I said, “Where else?” but the truth of the matter is that I hadn’t been clever enough to see the many overlaps; their lanky blue-eyed charm, their love of David Lean movies, of movie music, sleek women, their affinity for square-jawed film heroes, their images as somewhat shy flâneurs contrasting sharply with the reality of their hardworking, somewhat obsessive natures.

Bryan Ferry painting KMcK, digital and acrylic, based on a photograph from 2002; we are trying to track down the photographer. Any info? Email us.Painting of Bryan Ferry (digital and acrylic) by Kate McKinnon, based on a 2002 photograph by Steve Double. Another photo from this shoot was published in the Telegraph, in 2011.

Ferry is an intelligent and educated man; I’ve always loved that about him. A favorite Roxy lyric of mine is from Street Life, about the way some people seem to  collect degrees but never bother to learn anything,

“..pointless passing through Harvard or Yale, only window shopping, it’s strictly No Sale.

His lyrics in general are gorgeous; I see him in our cast of characters as our Poet; like Hartmann, his details are sharp outwardly, but inside, he’s a bit more of a swirled cone. I view him as our resident Voltaire (and there are some fascinating overlaps there as well); his pithy quotes and romantic plaints appear here and there throughout the book.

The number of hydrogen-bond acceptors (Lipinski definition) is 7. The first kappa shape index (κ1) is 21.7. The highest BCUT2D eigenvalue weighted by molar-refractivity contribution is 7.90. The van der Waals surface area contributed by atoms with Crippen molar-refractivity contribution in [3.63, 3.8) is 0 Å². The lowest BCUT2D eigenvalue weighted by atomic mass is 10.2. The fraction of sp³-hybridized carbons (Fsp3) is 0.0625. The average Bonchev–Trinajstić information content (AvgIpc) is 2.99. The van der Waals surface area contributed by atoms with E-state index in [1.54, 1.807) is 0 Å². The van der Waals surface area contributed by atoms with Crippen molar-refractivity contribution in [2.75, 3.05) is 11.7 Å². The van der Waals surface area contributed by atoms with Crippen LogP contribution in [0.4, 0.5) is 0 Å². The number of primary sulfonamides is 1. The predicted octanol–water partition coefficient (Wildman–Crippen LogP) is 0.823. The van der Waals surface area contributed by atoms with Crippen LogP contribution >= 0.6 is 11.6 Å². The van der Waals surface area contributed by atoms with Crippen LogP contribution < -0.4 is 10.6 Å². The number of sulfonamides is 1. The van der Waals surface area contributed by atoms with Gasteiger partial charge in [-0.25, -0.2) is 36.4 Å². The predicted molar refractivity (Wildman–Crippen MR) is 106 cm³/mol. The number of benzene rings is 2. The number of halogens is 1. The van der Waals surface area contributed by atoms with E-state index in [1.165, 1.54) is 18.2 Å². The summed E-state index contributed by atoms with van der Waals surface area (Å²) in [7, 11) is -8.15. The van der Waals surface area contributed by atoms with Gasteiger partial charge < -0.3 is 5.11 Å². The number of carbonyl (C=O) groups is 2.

This is a Ferry performance of Chance Meeting, a Roxy Music song that was inspired by the David Lean film Brief Encounter, from 1945.

I love the classical treatment in this performance, and Joyce Rooks and I have plans to take it even further down. We hear this one in our heads done very simply, starkly, with only her deep, clear voice, cello, and a single toy piano line.

Joyce is quite glamourous; she was an original member (with my equally magnificent co-author Doriot Lair) of the ’70s punk band The Dinettes, and she is a classically trained cellist, a well-regarded glass artist, and was the director (before its recent closing) of The Crafts Center on the UCSD campus. She sometimes collaborates with David J from Bauhaus, or gigs in San Diego with the band Nicey Nice World or a local classical ensemble.

Joyce Rooks photo credit in research
Joyce Rooks, photo by Heidi Calvert

Doriot was obviously quite her nerdy self even as a 20 year old punk rocker; this is an excerpt from an article in the San Diego Reader:

Doriot Negrette (later known as Doriot Lair) recalls, “When the Dinettes played at the Western Front (the punk festival organized by Dead Kennedys frontman Jello Biafra) in San Francisco in the fall of 1979, we didn’t get a gig at Mabuhay Gardens like the Dead Kennedys or Black Flag or the Pens. We were booked at the Deaf Club which, as a young San Diego bumpkin, I hadn’t realized was more than just a cool name for a venue with really loud music, that since the Depression it was a social club for the deaf.”